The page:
‘Why do you leave ?’
As has been noted by my colleagues Patrick Riordan SJ (‘Our common goods in the European Union’) and Frank Turner SJ (‘A momentous, perhaps fateful referendum’), the debate that preceded the vote was far from admirable. Dominated by financial considerations, the content of the arguments on both sides was speculative at best and misleading at worst. That is to say nothing of the tone in which the debate was conducted: it was aggressive and hostile, and the killing of Jo Cox MP has to be considered one of the saddest moments in British political history. However, what has followed the vote has been equally turbulent and in many cases unpleasant to watch.
In London, one of only three regions (along with Scotland and Northern Ireland) which voted to remain, the sense of bafflement is as palpable today as it was when the result was announced, only now it is accompanied by ever-increasing anger and disdain towards those who voted to leave. This vitriol is particularly strong when it is directed towards those most vocal ‘Leavers’ who have since declined any responsibility for devising or managing the mechanism by which their end goal will be realised.
The dissatisfaction with the result (which, if reports are to believed, extends to some who voted ‘Leave’ as a knee-jerk protest, without expecting to win the day) has given rise to legal challenges, petitions, protests, Facebook groups, etc., which make various cases for why the referendum ought not to lead to ‘Brexit’. The margin of victory was not large enough; the referendum was only advisory, not binding on Parliament; the public was under- or mis-informed by ‘Leave’ campaigners... and so forth.
Those who voted ‘Leave’ have been plagued with accusations of ignorance, racism and small-mindedness, and have been forced to defend their decision. Incidents in which migrants from EU member states have been abused have certainly not helped to quench the anger directed to ‘Leavers’, but the actions of a few should not be taken to represent the many. What should be obvious, but appears not to be, is that those who voted ‘Leave’ are as entitled to their decision as those who voted ‘Remain.’ The challenge of reconciling those who made different choices in the ballot box is immediate and enormous, and we would all do better to remember Ignatius’s counsel that it is better ‘to put a good interpretation on another’s statement than to condemn it as false’ (Spiritual Exercises §22).
The task of reconciliation is not helped by the turmoil that has beset both the Labour Party and the Conservative government in the wake of the vote. David Cameron’s intention to ‘steady the ship’ before his departure from office does not seem to have materialised at all in this first fortnight, but it is to be hoped that the stormy waters through which the government’s ship is currently passing will quieten with the election of a new party leader and Prime Minister.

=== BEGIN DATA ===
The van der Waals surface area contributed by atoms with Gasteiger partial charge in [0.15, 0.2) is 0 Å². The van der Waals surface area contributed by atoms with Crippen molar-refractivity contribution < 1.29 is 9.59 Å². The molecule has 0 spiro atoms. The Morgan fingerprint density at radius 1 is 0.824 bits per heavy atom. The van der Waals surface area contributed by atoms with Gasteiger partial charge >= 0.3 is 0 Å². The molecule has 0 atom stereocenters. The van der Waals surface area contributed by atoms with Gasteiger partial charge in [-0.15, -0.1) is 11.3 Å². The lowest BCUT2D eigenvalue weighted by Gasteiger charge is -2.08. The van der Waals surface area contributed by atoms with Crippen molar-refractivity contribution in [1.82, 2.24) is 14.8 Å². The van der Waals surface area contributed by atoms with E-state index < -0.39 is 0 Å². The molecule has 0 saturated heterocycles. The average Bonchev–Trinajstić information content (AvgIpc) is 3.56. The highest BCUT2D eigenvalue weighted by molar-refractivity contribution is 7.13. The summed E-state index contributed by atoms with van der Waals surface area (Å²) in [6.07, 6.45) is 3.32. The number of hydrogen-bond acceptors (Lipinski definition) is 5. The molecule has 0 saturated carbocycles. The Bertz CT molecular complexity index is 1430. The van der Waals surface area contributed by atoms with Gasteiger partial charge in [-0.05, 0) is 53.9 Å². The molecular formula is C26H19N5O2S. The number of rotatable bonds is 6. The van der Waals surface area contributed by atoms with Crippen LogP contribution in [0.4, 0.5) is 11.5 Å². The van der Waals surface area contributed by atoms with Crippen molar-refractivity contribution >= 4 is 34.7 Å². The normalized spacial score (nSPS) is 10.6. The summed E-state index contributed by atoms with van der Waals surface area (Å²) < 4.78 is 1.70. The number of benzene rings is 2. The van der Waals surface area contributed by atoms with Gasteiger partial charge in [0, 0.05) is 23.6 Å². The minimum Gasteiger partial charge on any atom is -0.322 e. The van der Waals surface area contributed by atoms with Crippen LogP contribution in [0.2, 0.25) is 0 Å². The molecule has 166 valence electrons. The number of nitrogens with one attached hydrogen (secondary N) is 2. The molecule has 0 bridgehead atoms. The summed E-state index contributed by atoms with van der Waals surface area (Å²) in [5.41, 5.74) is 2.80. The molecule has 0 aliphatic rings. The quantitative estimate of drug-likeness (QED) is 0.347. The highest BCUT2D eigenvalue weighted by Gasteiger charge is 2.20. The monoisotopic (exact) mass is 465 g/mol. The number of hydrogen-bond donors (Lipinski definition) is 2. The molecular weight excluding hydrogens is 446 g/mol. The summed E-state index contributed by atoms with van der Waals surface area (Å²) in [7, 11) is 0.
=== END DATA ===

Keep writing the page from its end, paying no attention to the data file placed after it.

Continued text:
The upheaval in the opposition, however, in many ways crystallises the crisis of politics in this country. The revolt against Labour leader Jeremy Corbyn by the majority of his parliamentary colleagues, who claim that his voice was not loud enough in the ‘Remain’ campaign, is not endorsed by the grass roots Labour supporters who elected him last year. This is something of a case study of the disconnect between what happens in Westminster and the political concerns and discourse in the rest of the country.
The question of what happens now is no clearer to those of us in the UK than it is to our friends in Europe and around the world who have been equally shocked by this result. I have just returned from Ireland, where the immediate response from anyone I greeted, on hearing my London accent, was to ask me about Brexit: Why? Will you actually leave? Who will be your next Prime Minister? What do you think about Boris? Those (unanswerable) questions are bouncing around within the UK as well as coming from outside.
What is certainly true is that this referendum has aggravated the faultline between the ‘haves’ and ‘have nots’ – those who are being reasonably well served by politics, and those who are not. This is the time, the opportunity and the challenge that has probably been a long time in coming to ensure that, whatever happens now, we build a society which closes that faultline and allows nobody to fall through the gap.
Editor, Thinking Faith